Off-Label Drug Use in Pediatrics
There is a current high rate of off-label drug use in children. In the United States, the regulations of the Food and Drug Administration (FDA) permit physicians to prescribe approved medications for other than their intended indications which are known as off-label use (Shiel, 2016). There has been a lack of clinical trials or research involving medications for children. This has resulted in the non-availability or unsafe prescribing of treatment options, which contain many safety risks.
All medication labels contain details for drug use, such as target population, dose, indication, and specific purpose. The potential harm of the use of off-label drugs was the increase in adverse drug reactions, followed by an increased risk of medication errors associated with insufficient labeling (Corny et al., 2015). Children should be prescribed off-label drugs only if it is in the best interest of the patient and contains minimal risks involved. The intended use of the drug should also be known.
Off-label prescribing is highly prevalent in children with dose and frequency, often being factors changed. Among children ages, 3 to 5 years, 91.4% of prescriptions were off-label (Panther et al., 2017). Common off-label uses of drugs in children include antibiotics, analgesics, antidepressants, bronchodilators, and psychostimulants. With regards to antidepressants, children have experienced an increased risk of suicide due to off-label drug use of antidepressants. According to Panther et al., (2017), children with attention deficit hyperactivity disorder (ADHD) were prescribed off-label medications primarily at the ages of 5 years and younger. Sudden cardiac death and adverse psychiatric effects are a concern with the use of psychostimulants in the treatment of ADHD (Arcangelo et al., 2017). With all off-label drug use, the risk toxicity is high due to impaired elimination. All patients and guardians should be communicated the risks and information on potential side effects before given the medication.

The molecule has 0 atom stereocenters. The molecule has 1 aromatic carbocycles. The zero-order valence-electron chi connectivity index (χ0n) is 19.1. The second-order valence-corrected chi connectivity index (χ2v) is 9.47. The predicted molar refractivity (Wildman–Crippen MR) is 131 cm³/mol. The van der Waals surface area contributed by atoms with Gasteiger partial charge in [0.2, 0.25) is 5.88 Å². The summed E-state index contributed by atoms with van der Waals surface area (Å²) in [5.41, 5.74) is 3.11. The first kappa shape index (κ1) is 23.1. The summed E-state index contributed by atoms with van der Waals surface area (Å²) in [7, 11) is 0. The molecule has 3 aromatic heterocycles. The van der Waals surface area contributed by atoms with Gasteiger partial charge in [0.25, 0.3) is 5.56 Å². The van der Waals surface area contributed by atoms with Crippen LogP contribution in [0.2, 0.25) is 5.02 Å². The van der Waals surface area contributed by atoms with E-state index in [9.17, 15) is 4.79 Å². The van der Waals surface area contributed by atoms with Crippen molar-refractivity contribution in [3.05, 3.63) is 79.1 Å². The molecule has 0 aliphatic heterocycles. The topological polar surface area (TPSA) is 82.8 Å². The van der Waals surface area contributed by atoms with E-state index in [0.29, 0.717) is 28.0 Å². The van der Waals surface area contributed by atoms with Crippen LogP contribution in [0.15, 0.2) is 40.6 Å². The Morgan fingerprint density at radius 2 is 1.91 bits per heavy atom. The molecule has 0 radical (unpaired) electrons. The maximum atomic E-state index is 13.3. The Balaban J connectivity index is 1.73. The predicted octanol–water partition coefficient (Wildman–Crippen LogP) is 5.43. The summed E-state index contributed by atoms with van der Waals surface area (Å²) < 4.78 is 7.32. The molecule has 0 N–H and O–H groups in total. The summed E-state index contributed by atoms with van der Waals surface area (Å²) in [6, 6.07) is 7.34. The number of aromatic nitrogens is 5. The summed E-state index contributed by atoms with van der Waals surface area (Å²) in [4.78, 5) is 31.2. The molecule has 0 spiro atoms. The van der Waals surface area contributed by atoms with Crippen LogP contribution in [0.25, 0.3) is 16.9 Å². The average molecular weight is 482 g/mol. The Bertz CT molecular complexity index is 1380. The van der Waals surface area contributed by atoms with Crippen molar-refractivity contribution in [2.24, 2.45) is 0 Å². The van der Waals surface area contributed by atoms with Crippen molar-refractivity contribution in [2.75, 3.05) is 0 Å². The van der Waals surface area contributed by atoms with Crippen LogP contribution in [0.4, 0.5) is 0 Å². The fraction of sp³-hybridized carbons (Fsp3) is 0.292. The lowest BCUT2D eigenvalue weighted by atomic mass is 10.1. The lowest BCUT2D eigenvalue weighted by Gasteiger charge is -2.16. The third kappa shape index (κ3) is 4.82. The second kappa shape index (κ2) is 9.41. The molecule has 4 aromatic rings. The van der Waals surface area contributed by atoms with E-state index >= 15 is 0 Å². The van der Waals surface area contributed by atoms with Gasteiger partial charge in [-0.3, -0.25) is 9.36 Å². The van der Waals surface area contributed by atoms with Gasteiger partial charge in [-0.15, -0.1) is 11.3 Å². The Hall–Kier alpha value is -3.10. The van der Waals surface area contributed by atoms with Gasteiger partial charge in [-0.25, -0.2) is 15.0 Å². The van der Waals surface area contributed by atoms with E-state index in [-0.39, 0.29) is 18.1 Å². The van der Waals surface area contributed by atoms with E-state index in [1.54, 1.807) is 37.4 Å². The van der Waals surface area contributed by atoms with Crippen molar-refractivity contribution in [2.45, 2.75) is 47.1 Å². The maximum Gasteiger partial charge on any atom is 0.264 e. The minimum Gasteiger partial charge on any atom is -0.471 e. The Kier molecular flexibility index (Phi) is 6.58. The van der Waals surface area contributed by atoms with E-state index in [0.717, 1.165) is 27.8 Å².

Pharmacists should be used as resources when prescribing off-label drugs. Pharmacists have a positive effect on the preparation and administration of medications by reducing medication errors. Also, children with chronic illness requiring regular or continuous medications, referral to a specialist will help achieve desired medication outcomes while minimizing risks to the patient. All medicines prescribed to children should be based on recommended guidelines, clinical judgment, professional resources utilized, and benefits must outweigh the risks.
According to Corny et al., (2015), it challenging to research pediatrics due to the advantages and the risks, the consent issues depending on the age, the necessity to provide an appropriate drug formulation, the pharmacokinetic/pharmacodynamic particularities, and the parent’s intervention. An increase in governmental initiatives needs to be given to improve clinical research conducted in children. Governmental agencies, pharmaceutical companies, funding institutes, and research centers, should work altogether to support and facilitate drug research in children. The increase in clinical research can decrease the use of off-label drugs. Safety, efficacy, and quality of each drug should be tested before prescribing to an individualized or specific population.
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